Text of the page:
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Show HN: Rust, ARM Cortex M, and a Generated HAL (jamesmunns.com)
137 points by jamesmunns on Sept 26, 2016 | hide | past | web | favorite | 43 comments



I ran into some of the folks behind this at RustConf; they're doing some really interesting work. They're running Rust on bare-metal with a minimalist embedded OS, and providing easy ways to get access to twiddle hardware, without having a dozen intermediate layers between your code and that hardware.


With the way rust is developing, it could nudge C as the main programming language for embedded. Kudos this the team.


Good luck with that. There ain't no way rust is getting a misra complaint setup anytime soon. Not to mention, the current vendors are entrenched in their ways to ridiculous levels. Companies like keil for example don't bother to have a Linux complaint tool chain.


I do embedded development (for 8051 8 Bit micro controllers), so IMO it has nothing to do with entrenched, and everything to do with with the following (at least from my point of view).

But before i explain my reasoning, i will the define the term 'embedded development' for this comment as follows: - No gigahertz (not even close). - No multi core. - No giga- and no megabytes of RAM. - No OS. - Micro second respond time, but truck loads of computation. - No ARM processors.

So here goes.

1.In my world memory safety is simply not an issue, because we don't allocate dynamically. So neither the borrow checker nor lifetimes are an advantage.

2.The micro controllers are piloting a complex machine with all kinds of actuators and sensors. So the code is actually (and that is really a rough generalization) a big state machine. So the functional elements of Rust don't help that much because, although functional programming and state machines are doable, the code is IMO far from ..... let's say elegant.

3.If you do real time systems with micro second respond times (like i do), you really want to know what kind of code will be generated from a specific line of code just by looking at it. Maybe experienced Rust developers are able to do that, input would be appreciated here (looking at you Steve ;-).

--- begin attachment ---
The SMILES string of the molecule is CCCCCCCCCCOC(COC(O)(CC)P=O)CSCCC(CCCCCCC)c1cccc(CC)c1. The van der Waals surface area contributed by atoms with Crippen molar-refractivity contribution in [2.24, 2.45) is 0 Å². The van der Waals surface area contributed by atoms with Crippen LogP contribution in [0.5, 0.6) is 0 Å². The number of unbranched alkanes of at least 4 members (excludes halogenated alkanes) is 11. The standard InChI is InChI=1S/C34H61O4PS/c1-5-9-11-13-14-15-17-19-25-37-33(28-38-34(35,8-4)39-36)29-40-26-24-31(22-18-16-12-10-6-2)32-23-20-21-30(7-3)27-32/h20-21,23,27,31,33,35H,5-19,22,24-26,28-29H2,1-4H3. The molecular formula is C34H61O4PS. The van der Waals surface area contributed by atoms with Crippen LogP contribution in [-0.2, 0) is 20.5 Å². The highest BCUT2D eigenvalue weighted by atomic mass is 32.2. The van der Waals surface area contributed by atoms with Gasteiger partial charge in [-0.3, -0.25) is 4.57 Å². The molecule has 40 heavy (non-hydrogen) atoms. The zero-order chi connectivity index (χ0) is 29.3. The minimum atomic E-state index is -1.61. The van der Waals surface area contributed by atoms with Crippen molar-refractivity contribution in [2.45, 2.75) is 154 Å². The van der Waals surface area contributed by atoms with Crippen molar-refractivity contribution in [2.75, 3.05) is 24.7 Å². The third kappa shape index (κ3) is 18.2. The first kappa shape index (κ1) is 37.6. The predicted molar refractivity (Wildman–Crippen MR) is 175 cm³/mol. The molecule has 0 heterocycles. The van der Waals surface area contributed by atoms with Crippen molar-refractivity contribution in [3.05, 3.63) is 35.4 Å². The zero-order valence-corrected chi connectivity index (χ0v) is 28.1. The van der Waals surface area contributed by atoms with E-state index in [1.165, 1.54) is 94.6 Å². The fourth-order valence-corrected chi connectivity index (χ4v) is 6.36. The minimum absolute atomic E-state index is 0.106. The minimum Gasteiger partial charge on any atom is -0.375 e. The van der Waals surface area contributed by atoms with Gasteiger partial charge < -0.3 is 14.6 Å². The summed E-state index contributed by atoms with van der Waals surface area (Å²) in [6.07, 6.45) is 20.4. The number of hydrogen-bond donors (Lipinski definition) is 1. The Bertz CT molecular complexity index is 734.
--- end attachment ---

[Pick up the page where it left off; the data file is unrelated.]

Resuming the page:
4.I'v read about the guaranties the Rust developers give regarding stability of features, breaking changes etc. This combined with the (at least in this domain) neck breaking speed of development (i see the Rust community already talking about optional GC) is pretty much a show stopper in this domain. Why? Because (warning generalization coming) most embedded developers are already dealing with really hard problems, they simply don't have the time to keep up. Furthermore, if you have code that needs to be not only compilable, but also functionally working after twenty years (yes you read that right), you do not want things developing that fast. Remember, this kind of code is keeping all the infrastructure we all rely on working.

5.Rust is a complex language to build a compiler for. You will have to persuade Keil and friends to invest the time and money to do that. And no, LLVM is no option, because it does not target enough architectures.

6.Rust is perceived as too complex by my peers. Don't say it is easy. It is may be easy for you or me, but not for everyone. And you know, those people are valuable too and need a job too.

So there you have it. Rust just does not buy you enough in that kind of environment.


  > input would be appreciated here 
Ha! :D <3

I mirror what dpc_pw says, but in a slightly different way: while I'm kinda comfy with assembly, I'm not fantastic with it yet. But that's more about the details than the big picture, and I can usually feel pretty confident I have an understanding of the shape of what's going on. I have no idea how to turn this intuition into something teachable yet though :(

Oh, and on the "breakneck pace" bit: the whole idea is that things are backwards compatible, so you don't _have_ to "keep up" if you don't want to. But the idea is that keeping up should be trivial. Most people don't do anything at all to move to the new compiler.

One issue that there is with this, though, is support: right now, we don't super-officially support older versions of Rust, though we will make a best-effort if there's a security issue. But at some point, we'll probably have "LTS" releases with actual support on a longer timeframe. This is part of the whole maturity thing, which sadly, just needs time :)


He he, i knew you are lurking somewhere :-). Yeah, i will just have to give it time.

Good to hear about the possibility of a LTS release! Any rough estimation about the timeframe?

Oh and by the way, the documentation is fantastic.Big thank you!


Thanks :)

  > Any rough estimation about the timeframe?
Not particularly. It's still in early stages. We proposed a "Rust platform" idea, but it was poorly received by a large chunk of the community. We are starting towards moving towards a kind of "yearly planning" strategy, which would be one option for the timing of such a thing. But we'll see; it really needs someone to champion it, and like any other feature, as we start to feel pressure, we'll start to prioritize it relative to other things.


Regarding 1., do you completely disregard MISRA-C and the other safety certifications?

What about bounds checking and making sure the pointers are always valid?


"Regarding 1., do you completely disregard MISRA-C and the other safety certifications?"